The argument that “being a PM in Rwanda is generally a short tour of duty, not allowing them to develop the skills to be pretenders to the throne”… is a serious distortion of the reality on the ground. The Prime Ministers oversee government business and they do that according to our constitution. They are not chosen to be heir apparent (nor running mates to the President). If they are to be presidential hopefuls, they have to measure up to the task, and be seen to be. The President has not and doesn’t limit their capacities in anyway. Every Rwandan has the same and equal chance to hold the highest office in the land. But they must merit it, and the Rwandan people who are generally critical) must be convinced that they are of presidential material.
Enemies of the President or enemies of Rwanda?
Mr Obbo also argues that ‘his enemies (President Kagame’s) though have always lost – finding it a hard job to run against his record and they are angry. “…they are waiting for the right moment …handed to them when constitutional amendment removes term limits”. Well, it is precisely because of this very excellent record that the Rwandan people want more of him. I don’t know which enemies we have against his exemplary record, but if they are there, then they are enemies of Rwanda, and not enemies of President Kagame.
For the record that has put them off is for the people of Rwanda, and it is these very people that are seeking to amend their constitution to allow the sustenance of the said exemplary record.
What is important for us Rwandans is what is in our interest, and anybody against these interests (development) becomes a national rather than a personal enemy of President Kagame.
Mr Obbo argues that, …“stepping down leaves him with the moral authority to influence direction of the country, much like Tanzania’s Julius Nyerere did, and even stage a come-back should the country be plunged in a future crisis”.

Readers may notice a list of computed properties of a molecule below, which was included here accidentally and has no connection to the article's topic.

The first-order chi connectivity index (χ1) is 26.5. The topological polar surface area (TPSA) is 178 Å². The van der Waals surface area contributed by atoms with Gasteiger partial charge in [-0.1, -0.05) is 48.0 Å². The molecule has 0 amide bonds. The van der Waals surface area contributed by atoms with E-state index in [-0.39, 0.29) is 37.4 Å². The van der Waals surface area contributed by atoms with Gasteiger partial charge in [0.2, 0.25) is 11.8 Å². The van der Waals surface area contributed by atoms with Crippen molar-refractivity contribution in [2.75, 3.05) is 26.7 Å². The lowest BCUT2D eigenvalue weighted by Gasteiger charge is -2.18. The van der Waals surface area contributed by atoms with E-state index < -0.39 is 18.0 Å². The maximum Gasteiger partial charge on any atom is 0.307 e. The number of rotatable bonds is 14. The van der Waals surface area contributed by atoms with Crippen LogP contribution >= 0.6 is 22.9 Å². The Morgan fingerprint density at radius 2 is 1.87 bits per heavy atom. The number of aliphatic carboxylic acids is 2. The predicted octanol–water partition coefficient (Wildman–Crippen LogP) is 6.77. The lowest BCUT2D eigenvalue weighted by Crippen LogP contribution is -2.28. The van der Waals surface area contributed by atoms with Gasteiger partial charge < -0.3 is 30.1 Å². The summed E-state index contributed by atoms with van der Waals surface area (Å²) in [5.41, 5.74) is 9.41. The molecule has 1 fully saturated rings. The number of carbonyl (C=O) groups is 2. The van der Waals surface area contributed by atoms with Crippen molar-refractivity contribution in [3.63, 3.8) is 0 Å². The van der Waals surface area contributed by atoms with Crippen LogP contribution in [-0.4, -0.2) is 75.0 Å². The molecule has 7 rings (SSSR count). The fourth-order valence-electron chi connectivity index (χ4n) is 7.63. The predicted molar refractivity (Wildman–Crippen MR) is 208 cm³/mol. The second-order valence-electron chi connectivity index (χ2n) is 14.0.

First, Mwalimu Julius Nyerere ruled Tanzania from Independence in 1964 to 1985, a total of 21 years. He united a country void of genocide. The 1994 Genocide against the Tutsi tore Rwanda’s social, economic, as well political fabric apart.
Rwanda is not Tanzania, or any other country for that matter, and comparisons renders simplistic what is otherwise a very complex environment. For instance, the abnormal country Rwanda has been is not yet out of the woods. It is just on course.
Secondly, the unity and reconciliation project central to the survival of Rwanda as a nation state is such that, President Kagame has had the moral authority to be trusted by all parties for unity to happen. This project would be adversely affected by his departure. It may probably end with his departure in 2017.
Furthermore, once a leader in Africa has left office, chances of coming back when the country is in crisis are remote, if not impossible, as the office holder will make sure that the outgoing leader is out of sight.
Many examples of this scenario abound in Africa. Moreover, given our past context, the issue of national crisis is a reality, and not a possibility. If so, why allow it in the first place? Rwandans know what is best for Rwanda.
We are ultimately the sole beneficiaries and sole losers either way. We can’t lose what we can afford not to, and must avoid to lose Kagame, and Rwanda.
The writer is an expert in finance and economics.